Plans will be submitted in one or two months for the conversion of a long-vacant Lockport building into as many as 50 apartments for women recovering from substance abuse treatment, the owner's attorney said last week.
The apartments would be placed in the former Niagara County Infirmary on Davison Road, later renamed the Switzer Building. The county Social Services Department was based in the 104-year-old building, which contains mold and asbestos, when it closed in 2003.
Cazenovia Recovery Systems of Buffalo would operate the facility, spokesman Edward Cichon said. The agency will apply for state grants toward the $1 million project.
LHC Holdings, a subsidiary of Mulvey Construction Co. of Lockport, purchased the infirmary, six smaller buildings and 17.5 acres of land from the county for $100,000 last August.
The boundary between the city and town of Lockport runs through the infirmary, so it has long been presumed that any redevelopment project would require the boundary to be moved to place the property entirely within one of the municipalities.
Town Supervisor Mark C. Crocker said the city wouldn't yield on the question of annexation, so the town is willing to yield its portion of the property to the city. Bradley D. Marble, LHC's attorney, said no such paperwork has been filed yet.
"I think the annexation would not affect whether the project goes forward," said Marble, who also is a Lockport town justice.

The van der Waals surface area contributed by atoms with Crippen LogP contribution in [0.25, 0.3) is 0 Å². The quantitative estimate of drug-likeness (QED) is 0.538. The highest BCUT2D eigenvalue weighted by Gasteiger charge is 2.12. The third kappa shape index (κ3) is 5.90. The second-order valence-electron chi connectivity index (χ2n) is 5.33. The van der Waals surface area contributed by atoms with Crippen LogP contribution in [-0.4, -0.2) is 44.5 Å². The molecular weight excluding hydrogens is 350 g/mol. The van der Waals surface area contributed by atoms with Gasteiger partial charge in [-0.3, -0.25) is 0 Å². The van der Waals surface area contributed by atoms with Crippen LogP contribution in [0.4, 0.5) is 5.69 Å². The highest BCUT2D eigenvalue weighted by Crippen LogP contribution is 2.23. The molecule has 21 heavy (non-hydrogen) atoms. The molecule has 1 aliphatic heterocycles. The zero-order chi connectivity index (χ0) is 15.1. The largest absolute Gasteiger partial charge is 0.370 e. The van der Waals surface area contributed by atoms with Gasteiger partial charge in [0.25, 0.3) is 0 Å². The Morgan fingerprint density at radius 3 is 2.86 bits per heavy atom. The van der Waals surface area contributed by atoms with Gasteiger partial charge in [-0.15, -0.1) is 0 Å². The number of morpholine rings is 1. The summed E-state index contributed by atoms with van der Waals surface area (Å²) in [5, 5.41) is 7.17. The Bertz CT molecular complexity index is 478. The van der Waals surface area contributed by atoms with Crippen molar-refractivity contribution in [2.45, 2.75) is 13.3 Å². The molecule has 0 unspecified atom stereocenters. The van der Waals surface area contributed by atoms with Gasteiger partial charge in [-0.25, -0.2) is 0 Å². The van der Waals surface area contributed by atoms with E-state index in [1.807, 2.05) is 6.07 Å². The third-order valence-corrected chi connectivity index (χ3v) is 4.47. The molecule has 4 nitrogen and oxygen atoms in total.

If it turns out the project must be approved by the planning and zoning boards of both municipalities, Marble said LHC will make the dual requests.
When the county asked for bids on the property last year, it required that the site must be used for "residential housing, multitenant apartments, retail shops and professional offices."
Apartments for women recovering from substance abuse, operated by a tax-exempt nonprofit agency, aren't the kind of housing Lockport Mayor Michelle M. Roman had in mind.
"They were talking about apartments for seniors that wanted to downsize and be between two golf courses," Roman said.
Asked if the public was misled, Roman answered, "It feels that way."
Marble disagreed. "This opportunity came up after (the purchase)," he said. "It's just a change in circumstances as occurs in any business dealing."
Cichon said Cazenovia is willing to make payments to the city in lieu of property taxes.
Some of the Lockport area's priciest neighborhoods are located within half a mile of the old infirmary. Alderman Richard E. Abbott, who represents that part of the city, said he's hearing concerns from constituents about how the site would be used.
"The people I've talked to over there aren't strong advocates of substance abuse recovery (facilities)," Abbott said.
Crocker said the town applied last year for an $882,000 state grant to assist with renovation, but the application was rejected and will not be renewed.